Looking at the two ends of the spectrum, the most extreme cases would seem to be the United States and China. From its very origins as a rebellion against government, America has proclaimed itself as the great land of freedom. But from a European perspective, its championing of freedom can sometimes seem to be bordering on the insane. We look at the immensely powerful gun lobby that successfully resists tighter gun control in the name of freedom and think they must be mad when the evidence is staring them in the face that it leads to far more people getting shot and killed and to deranged misfits regularly strolling into schools, armed to the teeth and shooting everyone in sight. The dreadful murders in Plymouth this week are, tragically, almost weekly occurrences in the States.

Or we look at the extreme American anti-vaxx-ers, outraged that their government should be trying to persuade them to get jabbed, and we wonder why they should be getting so hot under the collar when their government is only trying to pursue a sensible public health policy. We tend to put it down to stupidity – these people must be just thick. To look at some of them, it’s hard not to reach that conclusion. But there are plenty of Americans who take the ‘freedom’ line on vaccination or gun control and are not at all thick. They know perfectly well that the lack of gun control means more people get killed, or that not being vaccinated risks death from Covid, but for them freedom to make their own decisions rather than have governments tell them what to do trumps both considerations. Death from Covid or from gun crime is, they might say, ‘a price worth paying’ for freedom.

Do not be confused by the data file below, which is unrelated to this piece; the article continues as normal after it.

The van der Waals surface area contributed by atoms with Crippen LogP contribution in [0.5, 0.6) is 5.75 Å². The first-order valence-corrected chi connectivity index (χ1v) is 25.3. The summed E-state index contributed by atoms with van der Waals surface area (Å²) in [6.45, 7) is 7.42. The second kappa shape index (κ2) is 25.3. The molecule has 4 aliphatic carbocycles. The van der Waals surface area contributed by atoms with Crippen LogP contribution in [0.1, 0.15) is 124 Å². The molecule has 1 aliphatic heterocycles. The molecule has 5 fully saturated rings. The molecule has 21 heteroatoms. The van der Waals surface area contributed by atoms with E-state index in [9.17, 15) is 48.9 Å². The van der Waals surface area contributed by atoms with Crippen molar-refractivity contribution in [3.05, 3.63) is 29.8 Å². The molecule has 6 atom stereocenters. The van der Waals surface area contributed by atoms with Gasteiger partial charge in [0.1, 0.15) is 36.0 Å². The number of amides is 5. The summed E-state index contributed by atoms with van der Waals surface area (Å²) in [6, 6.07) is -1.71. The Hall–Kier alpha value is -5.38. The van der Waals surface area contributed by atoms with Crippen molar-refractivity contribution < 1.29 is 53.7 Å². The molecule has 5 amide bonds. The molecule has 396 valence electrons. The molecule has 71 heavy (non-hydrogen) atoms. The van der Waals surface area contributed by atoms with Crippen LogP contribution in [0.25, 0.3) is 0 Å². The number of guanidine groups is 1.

At the other end of the spectrum is China. Again, from a European perspective we look at the tight control imposed by the Chinese Communist Party on all aspects of life in China and suppose that ordinary Chinese people must be groaning in their chains, desperate to gain the freedoms we all take for granted. Again, some will. But we can’t assume they all do. Many will think that the monopoly power of the Communist Party is a price well worth paying for the order and prosperity it has brought about. I remember talking to a group of highly intelligent young Chinese students at the LSE some years ago and they seemed genuinely baffled that I kept asking them whether they wouldn’t so much prefer to be able to elect their leaders freely. To them it wasn’t they who didn’t ‘get it’; it was me.